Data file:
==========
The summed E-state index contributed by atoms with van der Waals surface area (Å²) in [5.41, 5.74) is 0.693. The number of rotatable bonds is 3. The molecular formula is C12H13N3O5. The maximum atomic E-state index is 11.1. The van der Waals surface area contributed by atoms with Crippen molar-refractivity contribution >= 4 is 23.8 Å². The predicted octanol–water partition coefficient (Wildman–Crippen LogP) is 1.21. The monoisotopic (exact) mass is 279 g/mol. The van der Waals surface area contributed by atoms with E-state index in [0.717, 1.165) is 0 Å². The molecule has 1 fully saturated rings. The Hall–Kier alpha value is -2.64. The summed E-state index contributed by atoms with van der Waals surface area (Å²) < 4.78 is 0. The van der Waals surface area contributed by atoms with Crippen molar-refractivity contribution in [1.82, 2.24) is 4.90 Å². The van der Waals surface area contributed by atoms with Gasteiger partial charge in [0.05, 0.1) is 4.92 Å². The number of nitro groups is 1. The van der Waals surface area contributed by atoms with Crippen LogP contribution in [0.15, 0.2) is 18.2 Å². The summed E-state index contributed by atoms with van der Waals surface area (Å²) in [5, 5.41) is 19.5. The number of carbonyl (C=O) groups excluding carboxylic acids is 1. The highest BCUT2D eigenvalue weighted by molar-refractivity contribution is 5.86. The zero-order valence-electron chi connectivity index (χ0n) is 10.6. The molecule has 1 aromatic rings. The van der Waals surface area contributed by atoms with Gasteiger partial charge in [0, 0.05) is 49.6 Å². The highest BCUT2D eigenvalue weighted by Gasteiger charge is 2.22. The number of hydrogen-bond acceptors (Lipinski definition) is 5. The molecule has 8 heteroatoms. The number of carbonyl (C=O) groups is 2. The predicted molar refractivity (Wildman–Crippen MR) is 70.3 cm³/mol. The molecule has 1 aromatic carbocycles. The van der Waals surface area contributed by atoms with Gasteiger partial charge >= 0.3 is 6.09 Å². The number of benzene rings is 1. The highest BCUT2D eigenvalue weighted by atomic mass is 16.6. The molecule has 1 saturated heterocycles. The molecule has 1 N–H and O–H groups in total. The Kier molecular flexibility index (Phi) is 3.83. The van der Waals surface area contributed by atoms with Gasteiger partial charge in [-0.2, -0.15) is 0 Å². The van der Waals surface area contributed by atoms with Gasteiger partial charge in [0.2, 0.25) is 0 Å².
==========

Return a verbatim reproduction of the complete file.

The summed E-state index contributed by atoms with van der Waals surface area (Å²) in [5.41, 5.74) is 0.693. The number of rotatable bonds is 3. The molecular formula is C12H13N3O5. The maximum atomic E-state index is 11.1. The van der Waals surface area contributed by atoms with Crippen molar-refractivity contribution >= 4 is 23.8 Å². The predicted octanol–water partition coefficient (Wildman–Crippen LogP) is 1.21. The monoisotopic (exact) mass is 279 g/mol. The van der Waals surface area contributed by atoms with E-state index in [0.717, 1.165) is 0 Å². The molecule has 1 fully saturated rings. The Hall–Kier alpha value is -2.64. The summed E-state index contributed by atoms with van der Waals surface area (Å²) < 4.78 is 0. The van der Waals surface area contributed by atoms with Crippen molar-refractivity contribution in [1.82, 2.24) is 4.90 Å². The van der Waals surface area contributed by atoms with Gasteiger partial charge in [0.05, 0.1) is 4.92 Å². The number of nitro groups is 1. The van der Waals surface area contributed by atoms with Crippen LogP contribution in [0.15, 0.2) is 18.2 Å². The summed E-state index contributed by atoms with van der Waals surface area (Å²) in [5, 5.41) is 19.5. The number of carbonyl (C=O) groups excluding carboxylic acids is 1. The highest BCUT2D eigenvalue weighted by molar-refractivity contribution is 5.86. The zero-order valence-electron chi connectivity index (χ0n) is 10.6. The molecule has 1 aromatic rings. The van der Waals surface area contributed by atoms with Gasteiger partial charge in [0, 0.05) is 49.6 Å². The highest BCUT2D eigenvalue weighted by Gasteiger charge is 2.22. The number of hydrogen-bond acceptors (Lipinski definition) is 5. The molecule has 8 heteroatoms. The number of carbonyl (C=O) groups is 2. The predicted molar refractivity (Wildman–Crippen MR) is 70.3 cm³/mol. The molecule has 1 aromatic carbocycles. The van der Waals surface area contributed by atoms with Gasteiger partial charge >= 0.3 is 6.09 Å². The number of benzene rings is 1. The highest BCUT2D eigenvalue weighted by atomic mass is 16.6. The molecule has 1 saturated heterocycles. The molecule has 1 N–H and O–H groups in total. The Kier molecular flexibility index (Phi) is 3.83. The van der Waals surface area contributed by atoms with Gasteiger partial charge in [-0.2, -0.15) is 0 Å². The van der Waals surface area contributed by atoms with Gasteiger partial charge in [0.2, 0.25) is 0 Å².